The polar ice caps have completely melted, and the sea level has risen over 7,600m, covering nearly all of the land.
The remains of Human civilization live on ramshackle floating communities known as atolls, having long forgotten about living on land.
People believe that there should be a mythological ‘Dryland’ somewhere in the endless ocean. The plot of the film Waterworld centers on an nameless antihero, ‘The Mariner’, a drifter who sails the Earth in his trimaran.
Sea level rise is caused by two factors related to global warming: the added water from melting ice sheets and glaciers and the expansion of seawater as it warms.
With continued ocean and atmospheric warming, sea levels will likely rise for many centuries at rates higher than that of the current century.
In urban settings, rising sea levels threaten infrastructure necessary for local jobs and regional industries.
Roads, bridges, subways, water supplies, oil and gas wells, power plants, sewage treatment plants, landfills – virtually all human infrastructure – is at risk from sea level rise.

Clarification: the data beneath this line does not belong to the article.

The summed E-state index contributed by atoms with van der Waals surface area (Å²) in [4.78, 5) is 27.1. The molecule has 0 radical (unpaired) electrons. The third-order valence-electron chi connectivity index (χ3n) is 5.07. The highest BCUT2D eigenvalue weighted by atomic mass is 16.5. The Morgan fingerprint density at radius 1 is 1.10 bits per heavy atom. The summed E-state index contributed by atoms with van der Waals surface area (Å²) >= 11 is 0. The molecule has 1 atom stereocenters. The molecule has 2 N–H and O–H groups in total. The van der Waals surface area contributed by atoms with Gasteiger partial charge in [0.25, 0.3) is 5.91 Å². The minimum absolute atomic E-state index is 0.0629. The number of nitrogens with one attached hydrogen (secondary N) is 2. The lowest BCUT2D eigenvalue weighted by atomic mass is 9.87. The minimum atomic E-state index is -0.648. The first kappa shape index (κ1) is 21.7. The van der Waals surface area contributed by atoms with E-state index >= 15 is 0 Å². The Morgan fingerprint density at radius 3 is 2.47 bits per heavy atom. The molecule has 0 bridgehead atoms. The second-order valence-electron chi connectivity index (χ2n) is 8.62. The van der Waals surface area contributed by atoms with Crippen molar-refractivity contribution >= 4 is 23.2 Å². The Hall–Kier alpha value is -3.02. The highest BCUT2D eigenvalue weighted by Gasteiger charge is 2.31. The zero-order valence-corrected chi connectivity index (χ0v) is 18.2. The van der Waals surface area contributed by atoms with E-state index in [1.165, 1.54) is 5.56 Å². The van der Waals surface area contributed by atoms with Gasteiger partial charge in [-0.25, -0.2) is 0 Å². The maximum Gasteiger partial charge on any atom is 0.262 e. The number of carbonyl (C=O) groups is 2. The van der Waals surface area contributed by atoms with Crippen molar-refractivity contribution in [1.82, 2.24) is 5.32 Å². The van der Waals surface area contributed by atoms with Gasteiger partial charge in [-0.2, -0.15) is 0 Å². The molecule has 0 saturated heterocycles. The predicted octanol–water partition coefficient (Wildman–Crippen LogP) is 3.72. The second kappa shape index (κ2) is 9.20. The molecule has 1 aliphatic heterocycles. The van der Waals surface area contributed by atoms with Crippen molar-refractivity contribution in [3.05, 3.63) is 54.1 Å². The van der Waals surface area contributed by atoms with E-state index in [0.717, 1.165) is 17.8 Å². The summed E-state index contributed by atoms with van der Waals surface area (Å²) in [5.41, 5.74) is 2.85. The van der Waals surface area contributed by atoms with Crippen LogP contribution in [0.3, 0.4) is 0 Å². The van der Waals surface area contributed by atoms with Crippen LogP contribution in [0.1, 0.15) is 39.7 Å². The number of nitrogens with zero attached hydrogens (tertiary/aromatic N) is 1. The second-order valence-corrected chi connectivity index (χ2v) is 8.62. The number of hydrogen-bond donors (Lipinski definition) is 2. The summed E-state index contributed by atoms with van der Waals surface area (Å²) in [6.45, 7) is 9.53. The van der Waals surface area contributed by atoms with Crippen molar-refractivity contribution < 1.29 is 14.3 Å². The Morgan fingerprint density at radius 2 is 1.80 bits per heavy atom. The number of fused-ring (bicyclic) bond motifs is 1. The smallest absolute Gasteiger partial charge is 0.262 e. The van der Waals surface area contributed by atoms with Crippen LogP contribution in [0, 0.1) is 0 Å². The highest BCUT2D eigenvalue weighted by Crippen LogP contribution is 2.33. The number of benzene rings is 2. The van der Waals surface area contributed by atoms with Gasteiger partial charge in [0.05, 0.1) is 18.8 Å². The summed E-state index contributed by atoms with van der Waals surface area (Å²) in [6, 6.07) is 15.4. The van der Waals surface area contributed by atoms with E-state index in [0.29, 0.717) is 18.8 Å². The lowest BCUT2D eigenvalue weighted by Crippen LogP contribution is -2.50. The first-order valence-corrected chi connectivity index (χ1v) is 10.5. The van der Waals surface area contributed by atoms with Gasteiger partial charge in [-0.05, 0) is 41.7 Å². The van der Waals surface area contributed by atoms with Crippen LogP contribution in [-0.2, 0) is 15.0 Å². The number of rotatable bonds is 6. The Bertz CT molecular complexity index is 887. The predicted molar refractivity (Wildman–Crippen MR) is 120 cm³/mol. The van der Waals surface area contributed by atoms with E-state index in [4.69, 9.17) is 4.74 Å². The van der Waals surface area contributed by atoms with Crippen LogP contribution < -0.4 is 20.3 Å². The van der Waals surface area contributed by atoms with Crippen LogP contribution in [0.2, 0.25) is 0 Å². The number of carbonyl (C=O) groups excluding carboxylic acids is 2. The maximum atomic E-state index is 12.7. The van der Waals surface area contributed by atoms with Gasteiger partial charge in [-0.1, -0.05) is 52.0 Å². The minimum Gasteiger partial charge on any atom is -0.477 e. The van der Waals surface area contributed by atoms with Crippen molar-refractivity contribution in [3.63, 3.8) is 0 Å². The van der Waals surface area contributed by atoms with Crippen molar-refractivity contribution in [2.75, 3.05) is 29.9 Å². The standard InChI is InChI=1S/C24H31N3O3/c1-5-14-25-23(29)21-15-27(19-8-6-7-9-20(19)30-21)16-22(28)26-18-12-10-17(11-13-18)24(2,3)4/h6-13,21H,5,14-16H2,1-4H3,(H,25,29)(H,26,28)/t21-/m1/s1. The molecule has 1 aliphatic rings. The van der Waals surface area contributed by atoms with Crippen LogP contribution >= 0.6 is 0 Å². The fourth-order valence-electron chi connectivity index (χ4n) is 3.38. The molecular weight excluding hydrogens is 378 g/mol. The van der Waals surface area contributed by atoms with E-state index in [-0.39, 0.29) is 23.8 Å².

Since the Last Glacial Maximum about 20,000 years ago, sea level has risen by more than 125m as a result of melting of major ice sheets.
During deglaciation between about 19,000 and 8,000 years ago, sea level rose at extremely high rates as the result of the rapid melting.
3,000 years ago to present, sea level was nearly stable prior to an acceleration of rate of rise that is variously dated between 1850 and 1900.
Since 1880, the ocean began to rise briskly, climbing a total of 210mm through 2009 causing extensive erosion worldwide and costing billions. Sea level rose by 6 cm during the 19th century and 19 cm in the 20th century.
Deltas and small island states are particularly vulnerable to sea-level rise caused by both thermal expansion and increased ocean water.
Maldives, Tuvalu, and other low lying countries are among the areas that are at the highest level of risk.
The UN’s environmental panel has warned that, at current rates, sea level would be high enough to make the Maldives uninhabitable by 2100.
Many media reports have focused on the island nations of the Pacific, notably the Polynesian islands of Tuvalu, which based on more severe flooding events in recent years, were thought to be sinking due to sea level rise.
There is a widespread consensus that substantial long term sea level rise will continue for centuries to come even if the temperature stabilizes.